Other commands can also be triggered, you can have a look at the Dashboards post for more on that.

As explained in the first post in the series, you’ll have to put the command inside a batch file (.bat) and then create a shortcut to that batch file – let’s call it doc for our purposes – in the shortcuts library. Now, running doc 123456 will open the query QUERY_NAME with the value 123456 assigned to VARIABLE_NAME.

I’ll now quickly introduce two more interesting combinations of shortcuts and URL parameterization.

One feature that was introduced in BW 7.4 is maintenance of master data via a web interface. While the interface may be less convenient than the previous SAPGUI solution, it has the advantage of the ability to be launched separately from the BW session. This can be done with the following syntax:

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start “C:\Program Files\Internet Explorer\iexplore.exe” http://host:port/sap/bc/webdynpro/sap/rsdmdm_md_maintenance_app?IOBJNM=%1^&sap-language=EN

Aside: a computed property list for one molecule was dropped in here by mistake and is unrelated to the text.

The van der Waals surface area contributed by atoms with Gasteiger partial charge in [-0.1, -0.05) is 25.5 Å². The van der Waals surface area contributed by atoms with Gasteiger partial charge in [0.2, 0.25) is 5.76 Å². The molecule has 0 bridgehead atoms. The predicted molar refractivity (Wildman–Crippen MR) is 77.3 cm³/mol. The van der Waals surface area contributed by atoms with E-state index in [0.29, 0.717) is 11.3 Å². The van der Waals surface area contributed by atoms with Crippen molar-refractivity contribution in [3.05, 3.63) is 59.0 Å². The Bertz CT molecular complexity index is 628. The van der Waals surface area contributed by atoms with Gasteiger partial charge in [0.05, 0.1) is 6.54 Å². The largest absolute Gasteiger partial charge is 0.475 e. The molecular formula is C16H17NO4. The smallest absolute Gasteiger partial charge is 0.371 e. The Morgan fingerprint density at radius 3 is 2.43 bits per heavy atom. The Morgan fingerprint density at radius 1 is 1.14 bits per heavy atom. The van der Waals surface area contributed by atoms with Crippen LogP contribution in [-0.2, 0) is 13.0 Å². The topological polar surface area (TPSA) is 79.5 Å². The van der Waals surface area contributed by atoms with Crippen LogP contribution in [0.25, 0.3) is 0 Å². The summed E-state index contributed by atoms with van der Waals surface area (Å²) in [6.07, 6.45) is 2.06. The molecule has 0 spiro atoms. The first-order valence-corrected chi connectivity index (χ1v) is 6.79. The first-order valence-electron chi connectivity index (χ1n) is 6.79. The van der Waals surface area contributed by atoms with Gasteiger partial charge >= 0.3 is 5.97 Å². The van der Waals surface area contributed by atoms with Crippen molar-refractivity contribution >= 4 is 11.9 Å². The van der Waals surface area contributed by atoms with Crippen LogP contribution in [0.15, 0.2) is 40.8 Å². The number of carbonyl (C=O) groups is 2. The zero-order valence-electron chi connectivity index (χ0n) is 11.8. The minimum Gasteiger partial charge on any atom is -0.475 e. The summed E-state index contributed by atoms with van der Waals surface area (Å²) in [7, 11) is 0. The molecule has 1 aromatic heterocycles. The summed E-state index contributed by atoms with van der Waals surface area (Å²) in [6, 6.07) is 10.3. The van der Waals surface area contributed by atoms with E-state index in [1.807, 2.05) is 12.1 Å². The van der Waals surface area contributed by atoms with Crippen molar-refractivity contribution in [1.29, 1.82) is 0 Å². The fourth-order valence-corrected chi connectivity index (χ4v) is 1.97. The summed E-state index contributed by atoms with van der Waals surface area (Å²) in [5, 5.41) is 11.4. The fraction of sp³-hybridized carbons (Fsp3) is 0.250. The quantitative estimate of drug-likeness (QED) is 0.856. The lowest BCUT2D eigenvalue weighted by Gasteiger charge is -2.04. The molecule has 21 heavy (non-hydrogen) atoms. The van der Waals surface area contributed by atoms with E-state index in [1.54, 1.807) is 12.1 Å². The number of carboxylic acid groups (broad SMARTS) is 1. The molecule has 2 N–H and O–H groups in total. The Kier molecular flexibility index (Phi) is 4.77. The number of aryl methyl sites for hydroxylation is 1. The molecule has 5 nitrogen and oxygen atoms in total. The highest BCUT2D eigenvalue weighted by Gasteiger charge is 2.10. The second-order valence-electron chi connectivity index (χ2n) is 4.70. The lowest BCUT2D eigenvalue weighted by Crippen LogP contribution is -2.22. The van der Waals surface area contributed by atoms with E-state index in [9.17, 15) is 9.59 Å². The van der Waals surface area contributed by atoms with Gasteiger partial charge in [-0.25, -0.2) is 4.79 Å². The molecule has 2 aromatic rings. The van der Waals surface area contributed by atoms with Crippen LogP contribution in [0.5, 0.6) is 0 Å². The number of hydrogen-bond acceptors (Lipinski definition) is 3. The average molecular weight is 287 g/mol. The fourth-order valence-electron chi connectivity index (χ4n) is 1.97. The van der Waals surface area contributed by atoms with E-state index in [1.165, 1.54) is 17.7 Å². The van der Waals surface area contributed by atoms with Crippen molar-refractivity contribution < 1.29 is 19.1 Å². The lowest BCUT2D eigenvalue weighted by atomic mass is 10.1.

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The language parameter affects which texts appear first in the text table, so if you need to maintain localization you may want to play with that.

But what’s more interesting here is that you may be required to log in to the server. When accessing Master Data Maintenance from RSA1 authentication should be passed on to the browser, however when accessing from a command prompt that may not be the case. The solution here really depends on your architecture, but one way I’ve found around this is to first open a website that provides an SSO ticket for the Master Data application. So in our example the batch file would actually look like this:

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Start “” “%ProgramFiles%\Internet Explorer\iexplore.exe” “http://host:port/irj/portal”

set SleepTime=2

Timeout /T %SleepTime% /NoBreak>NUL

start “C:\Program Files\Internet Explorer\iexplore.exe” http://portalhost:portalport/sap/bc/webdynpro/sap/rsdmdm_md_maintenance_app?IOBJNM=%1^&sap-language=EN

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What this does is launch the Enterprise Portal, which provides the SSO ticket for the session, waits two seconds, and then launches the Master Data screen.

This trick is also helpful in obtaining authentication and choosing an environment for the Bex Analyzer and Query Designer shortcuts mentioned in part 1, which together allows to open them with the system and the query already selected – an alternative to the method described in part 2.

Similarly useful for BW consultants is the Metadata Repository screen, which you may know from RSA1, however creating a shortcut allows a direct access to the required entity. Again, the screen could be friendlier to users, but sometimes it can save time in getting Where Used lists and getting localization details: